I’m living in a world currently where I bear witness reading about such lovely people advocating for that which is obviously disgusting and consent-defying on top of a lack of regard for the understanding of innocence to a sane person,

https://www.debate.org/opinions/should-beastiality-be-made-legal

https://www.debate.org/debates/Bestiality-Should-be-Legalized/1/

when being enlightened with the claim and evidence by the Scientific Community and Animal Rights Activists “Humans are Animals”.

 

The degeneracy is growing stronger the more time passes. I might go insane and lose myself for who I am for my pursuit of knowledge and improving myself in the long run as a better person which is what fears me the most.

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5 hours ago, ZethaPonderer said:

The definition of the term "Animal" is borderline semantics according to Science and contradictory at worst according to Philosophy.

In Urdu language, Animal is translated as "Haywan", it is the opposite of "Insaan" which means Human. 

What surprised me is that when I saw the Arabic word "Hayawan" in Qur'an, a verse is mentioning that "the hereafter is the "Hayawan, if you but knew". Hayawan, as per Arabic means "the real life".

Similarly, Animalis is a Latin word derived from the root word "anima" which means breath. Animalis means "having breath" or "having Soul" or even "Living Being". So the Animal in English is perhaps came from the Latin. 

Edited by Logic1234

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1 hour ago, ZethaPonderer said:

Is the Scientific Method epistemological? Yes.

No.

Epistemology separates 'justified belief' from opinion.

Science is quantized, something that is measured.

What separates a Science from a Philosophy (including beliefs and opinions) iz that a Science is self correcting.

:grin:"As someone who was a teacher, l Iove doing these squelch-to-squash operations. Smashing, isn't it?"

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12 hours ago, notme said:

Why does the word "animal" sound derogatory to you?

Is "creature" ok?

The ones you suggest seem a bit awkward.

For your first question I thought I made it clear there. Guess not. So let me elaborate further by using the dictionary from various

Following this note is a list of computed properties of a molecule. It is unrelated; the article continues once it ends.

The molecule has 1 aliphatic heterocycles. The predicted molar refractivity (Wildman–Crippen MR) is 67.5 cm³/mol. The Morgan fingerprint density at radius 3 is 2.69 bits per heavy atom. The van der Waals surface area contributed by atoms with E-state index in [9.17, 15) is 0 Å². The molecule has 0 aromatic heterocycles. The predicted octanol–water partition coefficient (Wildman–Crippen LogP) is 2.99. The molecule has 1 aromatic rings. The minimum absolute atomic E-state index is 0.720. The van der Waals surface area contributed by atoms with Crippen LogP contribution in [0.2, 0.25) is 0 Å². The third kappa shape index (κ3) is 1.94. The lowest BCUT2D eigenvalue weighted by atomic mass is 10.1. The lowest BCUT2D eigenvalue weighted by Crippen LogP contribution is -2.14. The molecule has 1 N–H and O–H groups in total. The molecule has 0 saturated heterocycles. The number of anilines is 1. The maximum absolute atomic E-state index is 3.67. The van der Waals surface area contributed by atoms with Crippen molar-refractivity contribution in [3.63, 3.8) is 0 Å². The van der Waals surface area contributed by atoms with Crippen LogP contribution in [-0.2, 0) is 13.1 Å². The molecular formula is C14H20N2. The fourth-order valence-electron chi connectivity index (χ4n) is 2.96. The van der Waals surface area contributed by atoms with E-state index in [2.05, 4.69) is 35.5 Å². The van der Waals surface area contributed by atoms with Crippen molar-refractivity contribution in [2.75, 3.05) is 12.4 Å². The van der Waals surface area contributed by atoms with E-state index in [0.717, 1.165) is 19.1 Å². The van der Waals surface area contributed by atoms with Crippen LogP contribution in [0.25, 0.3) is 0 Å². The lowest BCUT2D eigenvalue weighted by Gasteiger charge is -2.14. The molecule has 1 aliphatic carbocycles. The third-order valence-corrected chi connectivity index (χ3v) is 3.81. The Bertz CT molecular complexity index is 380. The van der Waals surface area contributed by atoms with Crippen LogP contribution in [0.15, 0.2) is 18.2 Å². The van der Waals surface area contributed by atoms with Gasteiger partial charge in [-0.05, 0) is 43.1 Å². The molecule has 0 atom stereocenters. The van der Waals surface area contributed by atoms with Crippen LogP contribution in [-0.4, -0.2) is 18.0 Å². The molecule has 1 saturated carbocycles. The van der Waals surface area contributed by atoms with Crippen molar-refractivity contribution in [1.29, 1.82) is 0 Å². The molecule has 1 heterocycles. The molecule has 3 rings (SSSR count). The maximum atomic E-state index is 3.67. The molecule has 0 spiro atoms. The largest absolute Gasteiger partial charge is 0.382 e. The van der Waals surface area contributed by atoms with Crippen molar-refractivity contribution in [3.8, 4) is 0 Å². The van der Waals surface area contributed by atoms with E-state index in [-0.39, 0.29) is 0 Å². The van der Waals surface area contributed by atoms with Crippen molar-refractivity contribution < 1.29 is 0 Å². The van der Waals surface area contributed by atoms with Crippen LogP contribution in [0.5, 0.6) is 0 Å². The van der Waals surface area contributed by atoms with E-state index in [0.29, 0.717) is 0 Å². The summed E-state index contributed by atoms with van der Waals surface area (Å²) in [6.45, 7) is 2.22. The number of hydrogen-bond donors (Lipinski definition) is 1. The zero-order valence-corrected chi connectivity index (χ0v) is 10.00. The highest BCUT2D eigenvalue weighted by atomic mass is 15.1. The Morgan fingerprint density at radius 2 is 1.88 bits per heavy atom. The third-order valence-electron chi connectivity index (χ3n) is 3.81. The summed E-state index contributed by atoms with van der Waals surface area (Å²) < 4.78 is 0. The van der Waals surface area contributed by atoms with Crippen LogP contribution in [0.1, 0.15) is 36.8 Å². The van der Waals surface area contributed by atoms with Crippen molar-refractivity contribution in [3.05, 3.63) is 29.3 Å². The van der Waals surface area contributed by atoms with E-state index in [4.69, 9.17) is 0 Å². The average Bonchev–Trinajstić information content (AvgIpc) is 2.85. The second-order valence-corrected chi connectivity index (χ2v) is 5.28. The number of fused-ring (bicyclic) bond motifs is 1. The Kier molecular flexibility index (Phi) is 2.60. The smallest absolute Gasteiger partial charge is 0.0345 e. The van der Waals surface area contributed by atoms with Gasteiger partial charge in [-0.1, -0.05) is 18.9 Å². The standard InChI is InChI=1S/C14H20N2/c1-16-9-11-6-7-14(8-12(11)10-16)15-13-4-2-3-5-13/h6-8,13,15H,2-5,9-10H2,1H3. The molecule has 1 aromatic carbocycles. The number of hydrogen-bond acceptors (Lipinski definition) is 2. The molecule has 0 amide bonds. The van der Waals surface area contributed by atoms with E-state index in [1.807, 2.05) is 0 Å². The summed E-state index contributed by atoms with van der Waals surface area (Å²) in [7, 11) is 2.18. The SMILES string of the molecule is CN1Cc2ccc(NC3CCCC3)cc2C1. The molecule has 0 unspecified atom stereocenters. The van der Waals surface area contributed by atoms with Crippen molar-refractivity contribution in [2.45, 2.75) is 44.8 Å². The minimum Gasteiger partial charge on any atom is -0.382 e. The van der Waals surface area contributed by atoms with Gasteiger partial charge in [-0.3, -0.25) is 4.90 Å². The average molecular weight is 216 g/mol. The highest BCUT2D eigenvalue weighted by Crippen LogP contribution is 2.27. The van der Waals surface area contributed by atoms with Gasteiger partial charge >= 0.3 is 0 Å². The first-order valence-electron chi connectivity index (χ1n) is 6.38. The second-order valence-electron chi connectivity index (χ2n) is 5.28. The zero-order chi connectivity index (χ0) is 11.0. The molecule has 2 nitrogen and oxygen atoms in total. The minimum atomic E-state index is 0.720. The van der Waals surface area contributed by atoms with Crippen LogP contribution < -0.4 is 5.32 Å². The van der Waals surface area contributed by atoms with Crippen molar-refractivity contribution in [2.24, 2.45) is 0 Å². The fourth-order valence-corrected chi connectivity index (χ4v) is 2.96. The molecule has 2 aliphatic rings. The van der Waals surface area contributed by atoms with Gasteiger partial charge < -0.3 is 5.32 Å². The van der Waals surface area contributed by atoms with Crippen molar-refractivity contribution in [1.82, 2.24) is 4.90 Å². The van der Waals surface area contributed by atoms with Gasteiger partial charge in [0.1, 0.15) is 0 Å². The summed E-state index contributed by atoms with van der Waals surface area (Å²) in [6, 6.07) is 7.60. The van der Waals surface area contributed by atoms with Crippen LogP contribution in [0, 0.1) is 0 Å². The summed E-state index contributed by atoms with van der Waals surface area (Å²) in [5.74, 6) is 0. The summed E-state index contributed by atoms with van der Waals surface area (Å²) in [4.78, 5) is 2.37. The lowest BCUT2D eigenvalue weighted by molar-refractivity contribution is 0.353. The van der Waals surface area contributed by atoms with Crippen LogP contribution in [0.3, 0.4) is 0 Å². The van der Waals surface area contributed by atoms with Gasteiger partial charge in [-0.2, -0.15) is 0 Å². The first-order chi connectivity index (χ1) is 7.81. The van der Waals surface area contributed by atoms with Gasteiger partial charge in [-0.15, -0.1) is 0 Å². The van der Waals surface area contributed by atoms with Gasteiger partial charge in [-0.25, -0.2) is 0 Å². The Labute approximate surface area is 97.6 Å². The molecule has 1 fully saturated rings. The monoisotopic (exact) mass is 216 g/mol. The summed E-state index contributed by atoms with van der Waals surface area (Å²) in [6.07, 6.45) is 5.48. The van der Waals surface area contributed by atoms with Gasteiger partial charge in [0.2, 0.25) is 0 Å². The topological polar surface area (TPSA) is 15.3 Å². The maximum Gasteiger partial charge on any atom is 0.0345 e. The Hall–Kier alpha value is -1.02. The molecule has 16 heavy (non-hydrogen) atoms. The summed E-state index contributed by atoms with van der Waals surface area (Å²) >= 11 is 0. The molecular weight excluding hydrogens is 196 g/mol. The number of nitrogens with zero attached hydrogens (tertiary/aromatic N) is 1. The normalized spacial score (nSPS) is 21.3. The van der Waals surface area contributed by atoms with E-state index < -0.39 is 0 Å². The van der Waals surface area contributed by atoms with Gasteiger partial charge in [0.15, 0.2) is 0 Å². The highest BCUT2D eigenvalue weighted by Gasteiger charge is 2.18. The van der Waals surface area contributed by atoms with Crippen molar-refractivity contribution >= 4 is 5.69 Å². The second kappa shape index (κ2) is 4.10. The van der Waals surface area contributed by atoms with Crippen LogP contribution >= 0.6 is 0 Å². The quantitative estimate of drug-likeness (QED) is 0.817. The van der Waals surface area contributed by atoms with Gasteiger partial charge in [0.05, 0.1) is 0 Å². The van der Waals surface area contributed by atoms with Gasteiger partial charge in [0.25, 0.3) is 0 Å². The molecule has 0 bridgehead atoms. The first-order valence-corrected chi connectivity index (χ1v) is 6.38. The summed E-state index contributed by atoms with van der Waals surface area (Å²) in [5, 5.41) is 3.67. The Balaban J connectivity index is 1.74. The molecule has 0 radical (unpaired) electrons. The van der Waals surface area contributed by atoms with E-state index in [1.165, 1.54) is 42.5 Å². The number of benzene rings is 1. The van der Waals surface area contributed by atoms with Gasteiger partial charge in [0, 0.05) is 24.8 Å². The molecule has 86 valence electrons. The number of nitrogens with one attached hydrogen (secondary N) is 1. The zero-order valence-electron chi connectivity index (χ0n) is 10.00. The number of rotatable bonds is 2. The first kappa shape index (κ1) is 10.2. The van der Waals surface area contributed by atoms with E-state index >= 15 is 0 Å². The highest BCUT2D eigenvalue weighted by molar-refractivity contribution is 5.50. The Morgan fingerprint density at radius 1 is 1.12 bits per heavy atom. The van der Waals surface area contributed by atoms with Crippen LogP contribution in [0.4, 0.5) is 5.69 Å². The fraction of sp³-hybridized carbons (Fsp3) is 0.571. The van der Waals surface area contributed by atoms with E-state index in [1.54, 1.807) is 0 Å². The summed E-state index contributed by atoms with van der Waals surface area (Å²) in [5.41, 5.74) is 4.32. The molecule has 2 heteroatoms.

https://dictionary.cambridge.org/us/dictionary/english/animal

https://medical-dictionary.thefreedictionary.com/animal

What I take issue when understanding the definitions even in context is that there are some meanings of the term that are not logically equivalent,

an·I·mal (an'I-măl),
1. A living, sentient organism that has membranous cell walls, requires oxygen and organic foods, and is capable of voluntary movement, as distinguished from a plant or mineral.
2. One of the lower animal organisms as distinguished from humans.
[L.]
Farlex Partner Medical Dictionary © Farlex 2012

 

As you can clearly see, the first meaning sounds good and fits in according to Science, the second meaning tries to justify the usage of the term as a means to describe other living creatures as beneath Humans. Therefore, with respect to the second meaning people can use the term "Animal" in a demeaning and derogatory way.

The reason why this makes no logical sense to me is that I fail to see how the definition can have it both ways where on one hand we say Humans are Animals yet on the other hand we say Humans are not Animals. To have it both ways means that both the claims "Humans are Animals" and "Humans are not Animals" have equal weight to them which is a bit illogical.

Basically, it boils to this,

"We are, but we are not"

What? Either you are or you are not? That's all I want to elaborate for your first question. It's sounds inconsistent to me. And if Science favors consistency in the long run I think they would much prefer using a terminology that would be consistent in the field.

 

As for your second question, that's not a bad term to use though I suspect that the usage of the term "Creature" is becoming broad since there are some people willing to argue that Plants should be considered creatures and they are more than just things in nature.

The terms I've picked are more in line to describe something that is neither a plant nor a mineral and is reasonably synonymous to the term "Animal". So it has to be either Carnal or Sensual or Flesh.

 

11 hours ago, Logic1234 said:

In Urdu language, Animal is translated as "Haywan", it is the opposite of "Insaan" which means Human. 

What surprised me is that when I saw the Arabic word "Hayawan" in Qur'an, a verse is mentioning that "the hereafter is the "Hayawan, if you but knew". Hayawan, as per Arabic means "the real life".